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"There being but very little game in that place, we had nothing but our meal of Indian wheat to feed on; yet we discovered a kind of manna, which was a great help to us. It was a sort of tree, resembling our maple, in which we made incisions, whence flowed a sweet liquor, and in it we boiled our Indian wheat, which made delicious sweet, and of a very agreeable relish." - Henri Joutel during his 1684 exploration of Illinois.

For centuries, the Historic Maple Sugar Grove in Homer Lake Forest Preserve has been a place where trees have been tapped, sap has flowed, and sweat has helped produce a sweet result, beautiful amber maple syrup.

Tapped trees in the Maple Sugar Grove (2015)

Ecoregion, Sky, Plant, Natural environment

"Indian Woman Tapping Maple Sap" - Roland Reed, Photographer (1908)

Plant, People in nature, Tree, Wood

"Indian sugar camp" John C. Mcrae, Engraver, and Seth Eastman (1853)

Branch, Tree, Trunk, Natural landscape

Men at a sugar camp near present-day Sadorus, Illinois. Image also appears on the reverse side of the postcard shown next. (1909)

Tree, House, Tints and shades, Wood

Postcard message on the reverse of the print of the old sugar camp. (1909)

Handwriting, Postcard, Font, Rubber stamp

Group of men, boys, and a dog boiling syrup at sugar camp. (c. 1910)

Crew, Hat, Team, Uniform

Man boiling maple syrup in central Illinois sugar shack (c. 1910)

Wood, Picture frame, Art, Tints and shades

Handwritten ten-stanza poem about the joys of the sugar camp pictured previously. At the bottom is a line saying that the camp was torn down October 1910, after standing probably half a century.

Font, Paper product, Paper, Document

Visitors during an annual "Maple Sugar Days" program learn all about the history and science behind maple sugaring as well as how to tap trees themselves. (2018)

Plant, People in nature, Leaf, Tree

A young visitor uses a hand drill from the Museum of the Grand Prairie's Education Collection to tap a maple tree. (2017)

Shoe, Leaf, People in nature, Tree

CCFPD volunteer, John Garvey, shows visitors how to tap maple trees. (2015)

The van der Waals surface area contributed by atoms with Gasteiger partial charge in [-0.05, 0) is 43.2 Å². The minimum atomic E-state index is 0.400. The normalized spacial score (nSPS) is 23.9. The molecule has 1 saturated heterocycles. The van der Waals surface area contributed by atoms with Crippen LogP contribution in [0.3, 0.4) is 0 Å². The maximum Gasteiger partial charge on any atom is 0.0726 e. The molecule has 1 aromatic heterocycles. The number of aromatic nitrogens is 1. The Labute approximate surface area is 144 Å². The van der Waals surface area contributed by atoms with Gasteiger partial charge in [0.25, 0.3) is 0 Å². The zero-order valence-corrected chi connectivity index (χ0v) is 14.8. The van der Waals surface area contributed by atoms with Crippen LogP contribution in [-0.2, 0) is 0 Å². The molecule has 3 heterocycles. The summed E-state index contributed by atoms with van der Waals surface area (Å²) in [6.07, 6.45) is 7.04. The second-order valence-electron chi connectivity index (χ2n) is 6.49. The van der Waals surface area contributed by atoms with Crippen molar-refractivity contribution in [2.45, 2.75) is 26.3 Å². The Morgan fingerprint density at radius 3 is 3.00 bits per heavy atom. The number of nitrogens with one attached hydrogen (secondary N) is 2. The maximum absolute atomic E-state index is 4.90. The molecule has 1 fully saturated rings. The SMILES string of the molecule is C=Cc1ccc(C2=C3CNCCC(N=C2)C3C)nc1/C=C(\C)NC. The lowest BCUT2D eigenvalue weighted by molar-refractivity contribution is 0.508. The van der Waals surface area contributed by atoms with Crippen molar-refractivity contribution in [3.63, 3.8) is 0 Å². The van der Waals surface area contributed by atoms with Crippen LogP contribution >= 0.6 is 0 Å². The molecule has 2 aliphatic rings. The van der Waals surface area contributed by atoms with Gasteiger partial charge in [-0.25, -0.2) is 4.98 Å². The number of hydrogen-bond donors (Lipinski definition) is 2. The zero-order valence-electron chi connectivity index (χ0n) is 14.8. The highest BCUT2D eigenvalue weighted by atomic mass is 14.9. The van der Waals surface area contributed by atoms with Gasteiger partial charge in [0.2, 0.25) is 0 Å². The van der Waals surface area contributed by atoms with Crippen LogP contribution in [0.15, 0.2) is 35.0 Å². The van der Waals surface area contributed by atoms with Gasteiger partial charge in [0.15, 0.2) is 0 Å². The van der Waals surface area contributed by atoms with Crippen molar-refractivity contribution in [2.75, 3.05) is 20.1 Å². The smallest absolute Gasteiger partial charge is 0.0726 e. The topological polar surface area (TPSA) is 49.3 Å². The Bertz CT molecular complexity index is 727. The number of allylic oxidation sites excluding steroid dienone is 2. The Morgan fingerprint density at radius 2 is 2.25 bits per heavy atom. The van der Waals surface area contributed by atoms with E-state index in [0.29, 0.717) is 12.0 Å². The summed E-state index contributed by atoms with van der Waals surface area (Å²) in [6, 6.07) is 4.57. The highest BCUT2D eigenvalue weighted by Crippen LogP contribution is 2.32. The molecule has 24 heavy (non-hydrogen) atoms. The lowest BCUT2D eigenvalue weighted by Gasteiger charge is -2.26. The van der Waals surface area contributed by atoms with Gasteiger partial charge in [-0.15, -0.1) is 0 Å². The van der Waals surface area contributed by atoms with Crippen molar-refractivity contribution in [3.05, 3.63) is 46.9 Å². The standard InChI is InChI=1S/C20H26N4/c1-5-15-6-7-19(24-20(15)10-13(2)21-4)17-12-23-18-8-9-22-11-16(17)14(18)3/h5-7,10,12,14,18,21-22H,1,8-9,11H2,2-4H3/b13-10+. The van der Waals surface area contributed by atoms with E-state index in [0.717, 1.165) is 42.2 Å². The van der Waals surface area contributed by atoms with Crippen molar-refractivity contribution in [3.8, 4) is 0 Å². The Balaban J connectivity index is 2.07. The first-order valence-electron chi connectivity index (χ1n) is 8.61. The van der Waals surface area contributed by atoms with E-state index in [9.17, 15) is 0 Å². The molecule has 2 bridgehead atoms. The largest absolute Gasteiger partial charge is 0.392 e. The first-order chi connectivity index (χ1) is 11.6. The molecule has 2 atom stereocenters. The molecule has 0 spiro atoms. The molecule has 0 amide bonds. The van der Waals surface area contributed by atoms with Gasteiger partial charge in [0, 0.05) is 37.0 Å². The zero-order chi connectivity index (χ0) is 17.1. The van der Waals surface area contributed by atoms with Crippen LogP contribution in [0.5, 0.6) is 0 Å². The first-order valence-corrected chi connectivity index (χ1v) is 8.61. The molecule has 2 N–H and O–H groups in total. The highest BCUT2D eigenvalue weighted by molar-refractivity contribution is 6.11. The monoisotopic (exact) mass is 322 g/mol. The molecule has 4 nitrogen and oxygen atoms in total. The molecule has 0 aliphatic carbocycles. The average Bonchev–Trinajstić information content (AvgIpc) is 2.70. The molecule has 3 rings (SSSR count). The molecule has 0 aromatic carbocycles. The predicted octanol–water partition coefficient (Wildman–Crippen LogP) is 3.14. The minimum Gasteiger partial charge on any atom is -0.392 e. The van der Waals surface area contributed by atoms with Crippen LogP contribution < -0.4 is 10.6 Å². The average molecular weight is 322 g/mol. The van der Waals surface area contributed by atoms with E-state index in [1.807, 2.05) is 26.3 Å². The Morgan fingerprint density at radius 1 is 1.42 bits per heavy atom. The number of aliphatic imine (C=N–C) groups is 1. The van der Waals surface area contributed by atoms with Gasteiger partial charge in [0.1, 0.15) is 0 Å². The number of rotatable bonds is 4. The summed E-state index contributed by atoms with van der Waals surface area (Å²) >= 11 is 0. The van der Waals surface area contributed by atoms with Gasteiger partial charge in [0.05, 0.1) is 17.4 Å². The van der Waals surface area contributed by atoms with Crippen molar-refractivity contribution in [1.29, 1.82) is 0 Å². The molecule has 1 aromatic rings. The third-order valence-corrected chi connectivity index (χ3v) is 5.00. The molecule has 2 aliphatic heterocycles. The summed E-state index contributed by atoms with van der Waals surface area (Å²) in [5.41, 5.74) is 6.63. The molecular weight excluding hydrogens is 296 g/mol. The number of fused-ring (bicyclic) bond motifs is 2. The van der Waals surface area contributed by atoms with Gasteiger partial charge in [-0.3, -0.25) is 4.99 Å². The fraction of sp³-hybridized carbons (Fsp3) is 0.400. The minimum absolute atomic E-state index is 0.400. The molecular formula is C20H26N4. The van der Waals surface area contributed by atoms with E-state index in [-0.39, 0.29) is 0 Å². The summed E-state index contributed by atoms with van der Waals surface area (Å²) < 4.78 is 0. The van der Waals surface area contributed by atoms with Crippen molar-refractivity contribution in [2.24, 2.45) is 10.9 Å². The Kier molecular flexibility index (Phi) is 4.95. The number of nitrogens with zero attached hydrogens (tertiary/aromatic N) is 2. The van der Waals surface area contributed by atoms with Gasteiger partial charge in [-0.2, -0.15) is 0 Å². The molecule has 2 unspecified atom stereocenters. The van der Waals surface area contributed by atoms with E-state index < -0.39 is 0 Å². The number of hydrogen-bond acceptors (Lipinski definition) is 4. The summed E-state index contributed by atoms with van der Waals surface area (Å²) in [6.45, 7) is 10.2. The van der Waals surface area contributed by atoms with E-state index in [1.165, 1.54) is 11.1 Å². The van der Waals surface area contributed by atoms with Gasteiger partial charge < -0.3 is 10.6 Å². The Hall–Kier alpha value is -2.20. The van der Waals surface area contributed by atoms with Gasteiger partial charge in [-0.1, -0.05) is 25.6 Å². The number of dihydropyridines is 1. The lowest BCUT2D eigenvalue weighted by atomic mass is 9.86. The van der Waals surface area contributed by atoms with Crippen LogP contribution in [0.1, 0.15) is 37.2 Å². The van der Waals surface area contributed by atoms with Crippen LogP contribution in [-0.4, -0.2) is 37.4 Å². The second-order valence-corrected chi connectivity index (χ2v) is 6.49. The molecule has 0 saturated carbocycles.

Plant, Tree, People in nature, Grass

Trees in the Maple Sugar Grove during the fall (2018)

Sky, Leaf, Botany, Natural landscape

A great-horned owl family sit in a tree in the Maple Sugar Grove. How many owls can you spot? (2019)

Plant, Bird, Beak, Wood

Informative Flyer About Maple Sugaring

Font, Line, Door, Advertising

During the 1890s, a man named Tom Richards operated a sugar camp in the Maple Sugar Grove that now resides in Homer Lake Forest Preserve. Long before European settlers began to process maple sugar in central Illinois, most maple sugaring historians believe that Native Americans had been tapping maple trees for centuries.

Despite this claim, there is no clear and definitive origin story pinpointing the discovery of maple tree tapping and sugar processing. However, many Native American legends exist to describe the origin of maple sugaring. According to one Iroquois legend, Woksis, an Iroquois chief, embarked on a hunting trip one day. That morning, he removed his tomahawk from the maple tree where he left it the night before. He left for the day and the weather began to warm, the gash in the tree where his tomahawk once resided dripped sap into a nearby bucket at the base of the tree trunk. As the evening neared, Woksis' wife, was in need of water to boil their dinner. To save her a trip from going to gather water, she used the bucket of sap she found by a nearby maple tree. As Woksis returned from his day of hunting, he smelled from far away the sweet smell of dinner his wife was preparing. Once he arrived, he saw that his wife had cooked a deliciously sweet dinner that was thanks to the amber maple syrup that his wife had boiled down for dinner. Thus, Woksis and his wife took a liking to the maple syrup and the practice of maple sugaring began.